FIA unveil radical technical measures to cut soaring costs

LONDON: Formula One’s ruling body unveiled a package of radical technical measures on Wednesday to cut soaring costs and make racing more exciting as recession bites. 

The measures, eliminating many of the sport’s electronic ‘driver aids’, were hailed as a shot in the arm by hard-up smaller teams struggling to find funds. 

“It’s a huge day as far as we are concerned,” said Irish team boss Eddie Jordan after the meeting with International Automobile Federation (FIA) President Max Mosley and commercial supremo Bernie Ecclestone. 

Mosley told Reuters that he was confident no more teams would go to the wall this season after a year that has seen Prost and Arrows collapse. 

He promised the FIA would be adopting a no-nonsense approach to the existing rules when the season starts in Australia on March 9. 

The measures include eliminating all radio communication during races between a driver and team and also the two-way telemetry that allows engineers to change a car’s settings electronically while it is in motion. 

Each team will only be allowed two cars from this year, removing the “spare” from the garage, and the FIA also plan to impound cars between final qualifying and the race. 

Teams will be allowed to work on them only under strict supervision, ensuring that they do not use special engines and developments for the new single-lap qualifying format to be used for the first time this year. 

From 2004, it is planned that all cars will have a standard braking system and rear wing design and car manufacturers involved in Formula One must ensure that no team is left without an engine.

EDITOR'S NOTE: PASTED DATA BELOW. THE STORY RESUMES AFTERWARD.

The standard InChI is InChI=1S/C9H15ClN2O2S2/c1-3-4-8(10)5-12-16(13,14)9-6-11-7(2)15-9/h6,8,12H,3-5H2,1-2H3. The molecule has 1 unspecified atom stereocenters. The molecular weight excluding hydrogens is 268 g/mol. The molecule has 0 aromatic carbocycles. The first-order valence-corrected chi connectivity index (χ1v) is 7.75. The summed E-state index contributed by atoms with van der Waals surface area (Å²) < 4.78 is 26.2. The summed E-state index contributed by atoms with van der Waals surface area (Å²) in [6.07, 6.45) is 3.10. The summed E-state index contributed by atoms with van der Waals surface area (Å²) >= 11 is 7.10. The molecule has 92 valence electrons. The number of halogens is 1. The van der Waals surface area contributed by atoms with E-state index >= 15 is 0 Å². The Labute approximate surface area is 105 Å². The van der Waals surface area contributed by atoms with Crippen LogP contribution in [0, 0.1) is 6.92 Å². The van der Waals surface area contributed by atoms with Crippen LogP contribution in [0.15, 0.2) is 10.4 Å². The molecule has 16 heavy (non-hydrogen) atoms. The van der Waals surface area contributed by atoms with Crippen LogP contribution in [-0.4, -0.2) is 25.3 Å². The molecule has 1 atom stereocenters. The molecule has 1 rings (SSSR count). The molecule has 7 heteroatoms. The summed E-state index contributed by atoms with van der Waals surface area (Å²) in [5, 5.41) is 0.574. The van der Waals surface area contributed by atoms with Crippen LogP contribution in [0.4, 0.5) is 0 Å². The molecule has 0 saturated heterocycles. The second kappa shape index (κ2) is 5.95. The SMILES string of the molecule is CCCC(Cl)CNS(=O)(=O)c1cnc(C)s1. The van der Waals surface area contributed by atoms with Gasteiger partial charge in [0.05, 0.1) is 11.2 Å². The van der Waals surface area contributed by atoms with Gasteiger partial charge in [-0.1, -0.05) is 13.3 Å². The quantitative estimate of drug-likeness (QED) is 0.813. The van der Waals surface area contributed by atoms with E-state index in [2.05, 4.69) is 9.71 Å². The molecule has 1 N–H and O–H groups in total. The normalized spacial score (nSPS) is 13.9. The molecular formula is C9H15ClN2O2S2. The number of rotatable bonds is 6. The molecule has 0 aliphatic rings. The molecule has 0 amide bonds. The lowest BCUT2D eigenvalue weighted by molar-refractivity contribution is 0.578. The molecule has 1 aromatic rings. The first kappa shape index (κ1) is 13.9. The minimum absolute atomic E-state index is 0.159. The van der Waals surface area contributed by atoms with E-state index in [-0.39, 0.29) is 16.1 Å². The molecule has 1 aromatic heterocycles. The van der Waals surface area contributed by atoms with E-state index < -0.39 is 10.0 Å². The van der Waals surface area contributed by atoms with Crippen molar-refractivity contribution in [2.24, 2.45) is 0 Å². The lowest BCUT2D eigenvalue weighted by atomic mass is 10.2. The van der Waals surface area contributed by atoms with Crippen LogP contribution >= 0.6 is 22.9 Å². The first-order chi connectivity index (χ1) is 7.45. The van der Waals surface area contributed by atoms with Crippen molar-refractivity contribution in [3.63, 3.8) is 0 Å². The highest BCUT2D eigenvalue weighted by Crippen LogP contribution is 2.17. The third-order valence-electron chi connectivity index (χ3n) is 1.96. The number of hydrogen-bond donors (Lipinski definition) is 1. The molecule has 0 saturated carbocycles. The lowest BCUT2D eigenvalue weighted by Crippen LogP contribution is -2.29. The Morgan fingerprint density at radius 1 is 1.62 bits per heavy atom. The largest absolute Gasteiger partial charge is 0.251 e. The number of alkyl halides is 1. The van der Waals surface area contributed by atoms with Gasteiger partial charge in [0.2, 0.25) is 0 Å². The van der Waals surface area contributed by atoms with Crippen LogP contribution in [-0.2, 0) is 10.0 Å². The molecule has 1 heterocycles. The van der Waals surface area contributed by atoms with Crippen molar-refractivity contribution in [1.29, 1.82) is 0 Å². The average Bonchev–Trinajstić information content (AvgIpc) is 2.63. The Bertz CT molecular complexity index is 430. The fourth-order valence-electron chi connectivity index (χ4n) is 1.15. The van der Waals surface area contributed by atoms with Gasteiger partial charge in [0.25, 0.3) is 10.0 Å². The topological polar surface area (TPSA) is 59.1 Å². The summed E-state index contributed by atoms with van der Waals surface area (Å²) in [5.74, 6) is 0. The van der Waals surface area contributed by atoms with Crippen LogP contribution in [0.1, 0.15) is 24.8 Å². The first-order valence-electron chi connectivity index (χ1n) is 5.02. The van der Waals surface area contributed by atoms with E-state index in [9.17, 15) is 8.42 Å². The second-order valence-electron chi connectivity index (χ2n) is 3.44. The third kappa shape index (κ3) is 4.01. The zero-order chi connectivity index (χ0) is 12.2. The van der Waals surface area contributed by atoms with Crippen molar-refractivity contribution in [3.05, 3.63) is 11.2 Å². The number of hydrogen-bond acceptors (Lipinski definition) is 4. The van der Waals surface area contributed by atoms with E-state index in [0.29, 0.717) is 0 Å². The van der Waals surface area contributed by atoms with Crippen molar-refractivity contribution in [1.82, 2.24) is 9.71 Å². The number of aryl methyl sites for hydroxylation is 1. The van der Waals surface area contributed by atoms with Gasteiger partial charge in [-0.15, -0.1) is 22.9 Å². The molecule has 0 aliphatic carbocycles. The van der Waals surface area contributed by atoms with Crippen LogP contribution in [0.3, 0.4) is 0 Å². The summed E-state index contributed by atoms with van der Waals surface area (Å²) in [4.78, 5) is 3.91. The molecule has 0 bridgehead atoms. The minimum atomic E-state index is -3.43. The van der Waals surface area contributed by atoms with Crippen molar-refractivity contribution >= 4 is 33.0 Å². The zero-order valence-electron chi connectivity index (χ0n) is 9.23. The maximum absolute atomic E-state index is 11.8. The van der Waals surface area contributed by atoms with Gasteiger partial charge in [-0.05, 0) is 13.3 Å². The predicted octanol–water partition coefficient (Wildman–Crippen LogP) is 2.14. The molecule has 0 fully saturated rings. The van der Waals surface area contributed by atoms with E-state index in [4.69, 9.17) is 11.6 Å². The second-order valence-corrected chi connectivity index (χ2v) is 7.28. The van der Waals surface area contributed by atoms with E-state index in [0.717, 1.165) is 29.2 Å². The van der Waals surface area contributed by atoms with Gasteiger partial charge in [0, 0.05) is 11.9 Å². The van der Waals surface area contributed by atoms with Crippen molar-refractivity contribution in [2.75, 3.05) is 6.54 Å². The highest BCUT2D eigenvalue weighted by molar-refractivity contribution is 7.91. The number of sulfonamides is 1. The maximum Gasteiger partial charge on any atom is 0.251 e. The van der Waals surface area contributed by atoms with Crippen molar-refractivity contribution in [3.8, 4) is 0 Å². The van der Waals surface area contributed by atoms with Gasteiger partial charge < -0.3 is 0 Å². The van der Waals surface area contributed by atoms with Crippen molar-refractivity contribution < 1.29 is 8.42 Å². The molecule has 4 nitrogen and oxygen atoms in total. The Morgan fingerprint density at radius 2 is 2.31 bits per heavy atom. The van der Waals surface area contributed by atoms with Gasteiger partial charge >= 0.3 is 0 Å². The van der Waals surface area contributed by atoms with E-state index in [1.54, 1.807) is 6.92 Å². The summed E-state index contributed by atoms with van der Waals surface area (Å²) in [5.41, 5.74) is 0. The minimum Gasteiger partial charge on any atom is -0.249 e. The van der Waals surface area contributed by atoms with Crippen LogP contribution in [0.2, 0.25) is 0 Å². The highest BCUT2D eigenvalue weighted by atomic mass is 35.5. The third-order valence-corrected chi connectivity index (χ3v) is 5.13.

The FIA plans to get rid of traction control and fully automatic gearboxes as soon as possible but by 2004 at the latest if it proves too expensive for teams to do so immediately. 

Traction control was banned for most of the 1990s as the governing body tried to prevent the technology diluting the drivers’ skills. 

It was reintroduced after persistent suspicions of cheating by some teams and after the FIA admitted they were unable to police the systems effectively. 

Mosley said on Wednesday that “the big change” was that the teams had now agreed a new technical regulation under which they must be able to show by physical inspection that the cars complied with the rules. 

“That being the case, the suspicion disappears because probably the only way of doing it is with a standard FIA ECU (electronic control unit) both for the engine and transmission,” he said. 

The ECU is effectively the electronic brains of a racing car’s engine. – Reuters 

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